A game of zeros in Pyongyang

South Korea's Hwang Hee-chan (left) fighting for the ball with North Korea's Kim Chol Bom during their 2022 World Cup qualifier at the Kim Il Sung Stadium in Pyongyang yesterday. The 0-0 draw meant South Korea stayed top of Group H with seven points,
South Korea's Hwang Hee-chan (left) fighting for the ball with North Korea's Kim Chol Bom during their 2022 World Cup qualifier at the Kim Il Sung Stadium in Pyongyang yesterday. The 0-0 draw meant South Korea stayed top of Group H with seven points, ahead of their northern neighbours on goal difference. PHOTO: EPA-EFE

Qualifier between chilly Korean neighbours ends without goals, fans and TV coverage

ASIAN GROUP H

North Korea 0
South Korea 0

PYONGYANG • North and South Korea yesterday fought to a goalless draw in a historic but surreal 2022 World Cup qualifier that was played in front of an empty stadium and almost completely blocked off from the outside world.

While a women's Asian Cup qualifier had been played in 2017, this was the first competitive men's match between the two Koreas to take place in Pyongyang, 29 years after their last friendly.

The Asian zone Group H clash between the two sides, whose countries are technically at war, took place at the Kim Il Sung Stadium with no live broadcast, no supporters and no foreign media in attendance.

The Asian Football Confederation had billed the clash as "one of the most eagerly anticipated fixtures for years", yet South Korea fans could only follow the most basic updates over social media, consisting of substitutions and yellow cards, after permission to show the game live or send any journalists was denied by the North Koreans.

They will also have to wait days to see it on TV, with the South Korean Ministry of Unification, which handles cross-border affairs, saying that its counterpart "promised to provide a DVD containing full footage of the match before our delegation departs".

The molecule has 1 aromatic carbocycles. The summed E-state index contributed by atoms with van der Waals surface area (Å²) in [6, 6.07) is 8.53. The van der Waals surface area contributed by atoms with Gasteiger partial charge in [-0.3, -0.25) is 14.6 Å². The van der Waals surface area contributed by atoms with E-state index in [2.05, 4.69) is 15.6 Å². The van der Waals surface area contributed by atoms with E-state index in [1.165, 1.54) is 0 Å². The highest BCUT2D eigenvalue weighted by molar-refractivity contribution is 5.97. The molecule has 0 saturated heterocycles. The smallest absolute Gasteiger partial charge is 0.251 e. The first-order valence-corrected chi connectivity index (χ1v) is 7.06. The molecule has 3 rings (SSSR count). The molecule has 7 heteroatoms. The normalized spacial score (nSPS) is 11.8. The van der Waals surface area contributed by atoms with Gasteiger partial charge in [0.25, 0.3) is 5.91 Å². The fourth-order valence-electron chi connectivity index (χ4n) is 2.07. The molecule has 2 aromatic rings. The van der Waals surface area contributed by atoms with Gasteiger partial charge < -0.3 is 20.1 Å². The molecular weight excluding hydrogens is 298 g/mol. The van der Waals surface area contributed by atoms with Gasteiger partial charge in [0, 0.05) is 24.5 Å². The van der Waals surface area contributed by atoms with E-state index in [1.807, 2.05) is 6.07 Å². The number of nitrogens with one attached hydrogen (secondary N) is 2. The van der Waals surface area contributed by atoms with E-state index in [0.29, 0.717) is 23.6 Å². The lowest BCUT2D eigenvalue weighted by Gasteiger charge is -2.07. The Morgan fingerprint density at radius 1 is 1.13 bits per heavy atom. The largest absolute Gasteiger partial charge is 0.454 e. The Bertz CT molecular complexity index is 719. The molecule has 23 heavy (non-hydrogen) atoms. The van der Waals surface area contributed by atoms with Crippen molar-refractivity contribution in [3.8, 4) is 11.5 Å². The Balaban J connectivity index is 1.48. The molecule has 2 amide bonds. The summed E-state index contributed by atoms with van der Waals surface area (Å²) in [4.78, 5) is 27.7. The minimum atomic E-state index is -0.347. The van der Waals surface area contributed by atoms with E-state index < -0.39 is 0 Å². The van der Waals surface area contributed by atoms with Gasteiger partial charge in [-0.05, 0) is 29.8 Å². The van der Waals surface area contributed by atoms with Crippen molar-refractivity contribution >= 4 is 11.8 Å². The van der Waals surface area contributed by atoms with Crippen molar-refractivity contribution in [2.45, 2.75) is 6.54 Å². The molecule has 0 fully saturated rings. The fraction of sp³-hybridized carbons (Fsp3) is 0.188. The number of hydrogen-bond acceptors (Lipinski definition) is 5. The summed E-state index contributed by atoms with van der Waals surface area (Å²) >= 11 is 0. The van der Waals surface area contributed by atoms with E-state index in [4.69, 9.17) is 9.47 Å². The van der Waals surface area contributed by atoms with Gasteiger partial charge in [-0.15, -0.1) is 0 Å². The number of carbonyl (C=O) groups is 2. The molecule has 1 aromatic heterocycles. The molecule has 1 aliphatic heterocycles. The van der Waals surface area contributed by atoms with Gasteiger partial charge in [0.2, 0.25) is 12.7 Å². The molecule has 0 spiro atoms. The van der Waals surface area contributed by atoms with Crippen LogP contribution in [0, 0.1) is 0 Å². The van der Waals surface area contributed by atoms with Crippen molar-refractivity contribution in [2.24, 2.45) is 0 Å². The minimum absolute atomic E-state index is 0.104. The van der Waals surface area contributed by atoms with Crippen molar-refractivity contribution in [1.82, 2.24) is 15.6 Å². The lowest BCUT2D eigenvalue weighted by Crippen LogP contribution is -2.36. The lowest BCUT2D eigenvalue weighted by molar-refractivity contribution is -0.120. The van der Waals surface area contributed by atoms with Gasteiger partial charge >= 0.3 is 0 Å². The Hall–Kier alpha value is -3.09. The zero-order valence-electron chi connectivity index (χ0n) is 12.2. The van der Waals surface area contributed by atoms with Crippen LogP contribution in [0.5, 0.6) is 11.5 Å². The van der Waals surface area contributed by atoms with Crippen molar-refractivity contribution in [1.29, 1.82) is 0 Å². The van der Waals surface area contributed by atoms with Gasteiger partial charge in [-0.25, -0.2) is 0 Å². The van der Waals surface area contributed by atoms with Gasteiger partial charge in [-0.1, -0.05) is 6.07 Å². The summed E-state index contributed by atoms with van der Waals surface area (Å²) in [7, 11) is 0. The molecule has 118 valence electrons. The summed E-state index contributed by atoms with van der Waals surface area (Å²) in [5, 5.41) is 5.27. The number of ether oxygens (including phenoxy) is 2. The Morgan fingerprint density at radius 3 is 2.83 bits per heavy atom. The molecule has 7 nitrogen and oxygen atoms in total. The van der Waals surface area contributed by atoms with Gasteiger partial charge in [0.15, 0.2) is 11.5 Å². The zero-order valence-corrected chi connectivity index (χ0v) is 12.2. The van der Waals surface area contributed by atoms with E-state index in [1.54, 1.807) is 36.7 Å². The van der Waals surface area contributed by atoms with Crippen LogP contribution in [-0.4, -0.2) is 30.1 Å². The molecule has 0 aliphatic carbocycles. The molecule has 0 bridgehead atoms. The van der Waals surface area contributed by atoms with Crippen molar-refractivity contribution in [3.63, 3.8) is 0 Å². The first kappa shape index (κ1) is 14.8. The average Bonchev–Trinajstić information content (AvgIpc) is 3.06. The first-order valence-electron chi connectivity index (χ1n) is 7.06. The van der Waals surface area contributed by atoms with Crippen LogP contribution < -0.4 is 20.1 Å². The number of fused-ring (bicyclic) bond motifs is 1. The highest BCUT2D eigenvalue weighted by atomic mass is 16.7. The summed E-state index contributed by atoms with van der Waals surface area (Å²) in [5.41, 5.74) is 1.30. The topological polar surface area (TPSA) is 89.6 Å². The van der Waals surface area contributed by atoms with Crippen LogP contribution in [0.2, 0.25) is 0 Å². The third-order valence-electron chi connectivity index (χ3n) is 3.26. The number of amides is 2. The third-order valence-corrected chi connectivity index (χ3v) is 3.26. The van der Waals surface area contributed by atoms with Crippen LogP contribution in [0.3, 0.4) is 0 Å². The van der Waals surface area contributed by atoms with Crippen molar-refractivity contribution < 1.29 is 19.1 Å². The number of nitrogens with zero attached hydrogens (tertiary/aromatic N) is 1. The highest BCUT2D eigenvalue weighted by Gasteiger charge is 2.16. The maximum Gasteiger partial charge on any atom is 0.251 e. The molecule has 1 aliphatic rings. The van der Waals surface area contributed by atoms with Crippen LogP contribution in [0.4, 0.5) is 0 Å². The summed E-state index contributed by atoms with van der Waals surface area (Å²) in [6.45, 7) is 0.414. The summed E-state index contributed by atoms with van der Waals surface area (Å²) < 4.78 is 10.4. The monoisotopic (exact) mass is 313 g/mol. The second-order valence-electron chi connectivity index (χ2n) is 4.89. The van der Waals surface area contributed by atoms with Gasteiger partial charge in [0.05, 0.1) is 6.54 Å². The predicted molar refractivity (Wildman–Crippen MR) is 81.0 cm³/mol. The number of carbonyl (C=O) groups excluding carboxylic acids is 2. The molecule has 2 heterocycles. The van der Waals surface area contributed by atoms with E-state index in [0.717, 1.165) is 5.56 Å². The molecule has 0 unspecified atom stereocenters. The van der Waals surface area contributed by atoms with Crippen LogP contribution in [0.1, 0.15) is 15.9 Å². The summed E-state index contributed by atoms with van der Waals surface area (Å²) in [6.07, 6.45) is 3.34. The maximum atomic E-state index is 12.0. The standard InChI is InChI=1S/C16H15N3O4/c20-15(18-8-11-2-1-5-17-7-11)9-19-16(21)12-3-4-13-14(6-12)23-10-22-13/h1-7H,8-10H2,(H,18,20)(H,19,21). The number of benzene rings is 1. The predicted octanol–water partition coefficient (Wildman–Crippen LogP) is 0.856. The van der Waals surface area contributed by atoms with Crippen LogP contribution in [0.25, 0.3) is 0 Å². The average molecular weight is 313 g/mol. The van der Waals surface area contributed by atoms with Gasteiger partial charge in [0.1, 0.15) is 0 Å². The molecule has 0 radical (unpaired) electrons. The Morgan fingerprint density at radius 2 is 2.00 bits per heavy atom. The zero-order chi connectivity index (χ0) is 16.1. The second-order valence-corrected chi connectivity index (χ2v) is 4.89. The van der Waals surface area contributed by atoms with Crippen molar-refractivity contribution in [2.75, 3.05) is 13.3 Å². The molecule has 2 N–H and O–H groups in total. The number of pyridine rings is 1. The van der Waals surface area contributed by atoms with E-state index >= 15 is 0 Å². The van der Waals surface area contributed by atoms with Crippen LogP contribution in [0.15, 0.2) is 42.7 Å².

But it seemed the prospect of a possible defeat by their fierce rivals was too awful for the North's leadership to contemplate as they reportedly even denied their own fans the chance to attend the match.

Photos showed empty stands, but the South Korean flag was at least flying in the stadium - a welcome change from the 2010 World Cup qualifiers when North Korea chose to host their games in Shanghai, after refusing to hoist the South's flag and play their anthem on their soil.

The surreal nature of the tie was underlined by the fact that Fifa president Gianni Infantino was in attendance. The Swiss-Italian, who was sporting a North Korean flag lapel pin, had flown in earlier and said at the Pyongyang International Airport that "it was a great pleasure to be here".

The NK News service, which is based in Seoul, reported that a few "complimentary" tickets had been sold to foreign diplomats.

  • 2-2 

  • The yellow cards count.

The service's founder, Chad O'Carroll, expressed his hope that Infantino would raise the issue over the blackout with local authorities.

"For sporting fans worldwide, hopefully, the reason he is going is to personally flag concerns about the restrictive way DPRK authorities have gone about hosting this match," O'Carroll said.

"The manner in which inter-Korean relations so often get politicised suggests that any initiative to jointly host major international sporting events risks being extremely challenging from a logistics point of view."

The South Korean team were given only an hour to train on the artificial pitch after arriving on Monday and had to leave behind their mobile phones at their embassy in Beijing. Given the challenging circumstances, the visitors should be the happier of the two teams.

The Taeguk Warriors, with seven points, remain top of the group, ahead of North Korea on goal difference.

AGENCE FRANCE-PRESSE, WASHINGTON POST

A version of this article appeared in the print edition of The Straits Times on October 16, 2019, with the headline 'A game of zeros in Pyongyang'. Print Edition | Subscribe